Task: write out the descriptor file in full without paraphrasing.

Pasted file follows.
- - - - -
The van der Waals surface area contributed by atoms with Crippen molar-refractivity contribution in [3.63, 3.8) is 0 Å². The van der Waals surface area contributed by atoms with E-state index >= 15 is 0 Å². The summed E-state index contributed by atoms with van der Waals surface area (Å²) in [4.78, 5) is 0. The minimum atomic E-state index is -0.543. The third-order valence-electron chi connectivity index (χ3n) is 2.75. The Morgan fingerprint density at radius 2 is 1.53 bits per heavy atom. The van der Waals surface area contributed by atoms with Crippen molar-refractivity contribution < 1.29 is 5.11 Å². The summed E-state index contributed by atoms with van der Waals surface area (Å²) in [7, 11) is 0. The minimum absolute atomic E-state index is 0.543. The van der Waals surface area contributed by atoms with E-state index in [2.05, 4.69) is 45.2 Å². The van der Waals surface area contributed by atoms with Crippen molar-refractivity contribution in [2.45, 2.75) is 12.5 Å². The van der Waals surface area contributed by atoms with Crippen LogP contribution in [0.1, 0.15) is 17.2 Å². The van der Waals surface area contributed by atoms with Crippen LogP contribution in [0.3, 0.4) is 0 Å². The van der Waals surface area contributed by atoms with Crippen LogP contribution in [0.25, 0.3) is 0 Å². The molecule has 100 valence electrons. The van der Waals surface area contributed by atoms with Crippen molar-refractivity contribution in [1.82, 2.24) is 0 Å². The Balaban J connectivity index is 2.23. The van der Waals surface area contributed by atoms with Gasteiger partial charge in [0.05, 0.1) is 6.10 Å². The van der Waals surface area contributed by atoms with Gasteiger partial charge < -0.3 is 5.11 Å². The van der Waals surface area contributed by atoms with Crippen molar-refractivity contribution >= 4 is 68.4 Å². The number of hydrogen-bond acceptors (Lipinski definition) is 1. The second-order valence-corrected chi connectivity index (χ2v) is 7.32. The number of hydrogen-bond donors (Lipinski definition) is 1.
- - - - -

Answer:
The van der Waals surface area contributed by atoms with Crippen molar-refractivity contribution in [3.63, 3.8) is 0 Å². The van der Waals surface area contributed by atoms with E-state index >= 15 is 0 Å². The summed E-state index contributed by atoms with van der Waals surface area (Å²) in [4.78, 5) is 0. The minimum atomic E-state index is -0.543. The third-order valence-electron chi connectivity index (χ3n) is 2.75. The Morgan fingerprint density at radius 2 is 1.53 bits per heavy atom. The van der Waals surface area contributed by atoms with Crippen molar-refractivity contribution < 1.29 is 5.11 Å². The summed E-state index contributed by atoms with van der Waals surface area (Å²) in [7, 11) is 0. The minimum absolute atomic E-state index is 0.543. The van der Waals surface area contributed by atoms with E-state index in [2.05, 4.69) is 45.2 Å². The van der Waals surface area contributed by atoms with Crippen molar-refractivity contribution in [2.45, 2.75) is 12.5 Å². The van der Waals surface area contributed by atoms with Crippen LogP contribution in [0.1, 0.15) is 17.2 Å². The van der Waals surface area contributed by atoms with Crippen LogP contribution in [0.3, 0.4) is 0 Å². The van der Waals surface area contributed by atoms with Crippen LogP contribution in [0.25, 0.3) is 0 Å². The molecule has 100 valence electrons. The van der Waals surface area contributed by atoms with Crippen molar-refractivity contribution in [1.82, 2.24) is 0 Å². The Balaban J connectivity index is 2.23. The van der Waals surface area contributed by atoms with Gasteiger partial charge in [0.05, 0.1) is 6.10 Å². The van der Waals surface area contributed by atoms with Gasteiger partial charge < -0.3 is 5.11 Å². The van der Waals surface area contributed by atoms with Crippen molar-refractivity contribution >= 4 is 68.4 Å². The number of hydrogen-bond acceptors (Lipinski definition) is 1. The second-order valence-corrected chi connectivity index (χ2v) is 7.32. The number of hydrogen-bond donors (Lipinski definition) is 1.